This has not helped feminism’s case, and has led some to believe that feminism equals male disposability. Furthermore, the mainstreaming side of feminism and the attacks on religion have only served one purpose: To push practicing religious women and men away from what feminism can offer. Nonetheless, feminists from diverse groups, have also failed to showcase their work in their local communities. In Mexico, for example, very few people know that feminism can be credited with a number of political moves, including early attempts to acquire women’s suffrage and labour rights. The socio-economic-political-cultural landscape isn’t perfect but many feminists continue to work, take, for example, recent moves re: the legalization of abortion and the end of gendered violence in the country.
My mother is another example. She works with a variety of aboriginal groups around the world, sharing common self-determination goals. She also supports, and works closely, with many NGOs, one of which is the No More Stolen Sisters in Canada. Similarly, Islamic feminists can be credited with shaking the world of Qur’anic exegesis and the ranks of Muslim male elites. In the past few years, an important goal has been to rethink, challenge and reshape women’s role in the mosque, Muslim scholarship, and leadership. And despite the problems, and the fact that some still think that feminism should be one and only one thing, feminism has proven to be valuable and visible in our communities.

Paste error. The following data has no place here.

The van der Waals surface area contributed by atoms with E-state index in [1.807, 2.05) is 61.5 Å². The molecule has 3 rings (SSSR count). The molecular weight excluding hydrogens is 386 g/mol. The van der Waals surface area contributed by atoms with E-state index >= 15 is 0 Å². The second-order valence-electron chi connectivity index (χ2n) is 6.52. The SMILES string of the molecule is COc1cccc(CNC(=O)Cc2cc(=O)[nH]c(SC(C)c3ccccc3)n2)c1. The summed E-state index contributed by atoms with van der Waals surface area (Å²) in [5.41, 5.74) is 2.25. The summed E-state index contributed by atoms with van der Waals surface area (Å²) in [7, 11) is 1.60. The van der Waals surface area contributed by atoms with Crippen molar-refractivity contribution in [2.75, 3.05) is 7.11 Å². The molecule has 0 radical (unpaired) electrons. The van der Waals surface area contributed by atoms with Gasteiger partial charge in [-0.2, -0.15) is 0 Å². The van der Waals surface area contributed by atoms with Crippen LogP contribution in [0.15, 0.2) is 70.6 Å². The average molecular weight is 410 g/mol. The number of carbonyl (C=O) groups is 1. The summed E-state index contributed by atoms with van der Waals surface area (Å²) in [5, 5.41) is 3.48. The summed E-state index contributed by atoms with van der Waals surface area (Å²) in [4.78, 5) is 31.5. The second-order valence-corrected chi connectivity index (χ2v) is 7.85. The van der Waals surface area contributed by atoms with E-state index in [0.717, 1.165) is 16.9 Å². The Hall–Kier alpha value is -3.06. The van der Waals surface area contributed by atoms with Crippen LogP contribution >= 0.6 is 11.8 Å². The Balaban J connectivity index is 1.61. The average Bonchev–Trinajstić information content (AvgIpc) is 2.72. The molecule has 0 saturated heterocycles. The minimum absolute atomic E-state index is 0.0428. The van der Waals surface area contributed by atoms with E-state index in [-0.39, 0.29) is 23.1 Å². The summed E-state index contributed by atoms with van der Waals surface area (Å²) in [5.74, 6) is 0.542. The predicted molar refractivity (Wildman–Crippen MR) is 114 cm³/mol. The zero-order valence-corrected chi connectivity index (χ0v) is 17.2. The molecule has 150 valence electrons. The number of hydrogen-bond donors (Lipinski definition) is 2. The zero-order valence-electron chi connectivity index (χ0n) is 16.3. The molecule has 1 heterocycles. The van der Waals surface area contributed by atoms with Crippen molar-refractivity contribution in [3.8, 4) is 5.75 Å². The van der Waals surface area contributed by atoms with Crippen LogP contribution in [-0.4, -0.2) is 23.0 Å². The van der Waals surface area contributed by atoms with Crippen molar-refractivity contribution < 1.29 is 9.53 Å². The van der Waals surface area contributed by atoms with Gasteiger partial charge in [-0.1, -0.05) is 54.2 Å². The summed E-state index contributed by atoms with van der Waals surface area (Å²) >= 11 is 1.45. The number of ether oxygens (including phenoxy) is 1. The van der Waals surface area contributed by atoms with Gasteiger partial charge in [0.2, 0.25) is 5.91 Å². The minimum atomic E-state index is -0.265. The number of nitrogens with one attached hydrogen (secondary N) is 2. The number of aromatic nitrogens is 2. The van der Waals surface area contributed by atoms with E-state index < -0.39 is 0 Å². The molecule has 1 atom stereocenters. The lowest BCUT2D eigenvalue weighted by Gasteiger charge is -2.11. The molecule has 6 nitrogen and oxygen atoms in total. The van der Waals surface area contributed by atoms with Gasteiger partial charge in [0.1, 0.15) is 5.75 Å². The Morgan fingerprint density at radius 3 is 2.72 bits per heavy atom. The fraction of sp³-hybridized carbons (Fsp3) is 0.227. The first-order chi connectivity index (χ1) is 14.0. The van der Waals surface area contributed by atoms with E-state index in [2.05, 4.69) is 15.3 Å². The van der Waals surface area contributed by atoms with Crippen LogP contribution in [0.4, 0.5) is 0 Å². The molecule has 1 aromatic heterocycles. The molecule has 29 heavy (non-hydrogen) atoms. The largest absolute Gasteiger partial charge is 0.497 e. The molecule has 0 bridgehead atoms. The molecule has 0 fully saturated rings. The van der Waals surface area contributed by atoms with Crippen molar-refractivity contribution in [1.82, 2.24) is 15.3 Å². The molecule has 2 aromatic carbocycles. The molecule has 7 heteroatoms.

Thus, before shutting it down altogether, one must ask, “what has feminism accomplished in my community?” And, “how can it further help me?” I imagine this critical starting point will change some minds…
Eren Cervantes-Altamirano is a graduate of the University of Alberta. Her research focuses on gender, politics and Islam. Her first publication, “Recovering the Progressive Spirit of Islam: Ijtihad and Its Transformative possibilities” explored feminist contributions to the realm of Islamic exegesis. She recently published “Islamic Feminism and the Challenges of Gender, Sexuality and LGBTQ Rights in Contemporary Islam,” which discusses the application of Islamic feminist exegetical methods toward an LGTBQ-friendly interpretation of the sacred texts. She also engages Muslim women’s depictions in the media at Muslimah Media Watch and blogs about her experience as a convert at New Muslim(ah) Walking Around.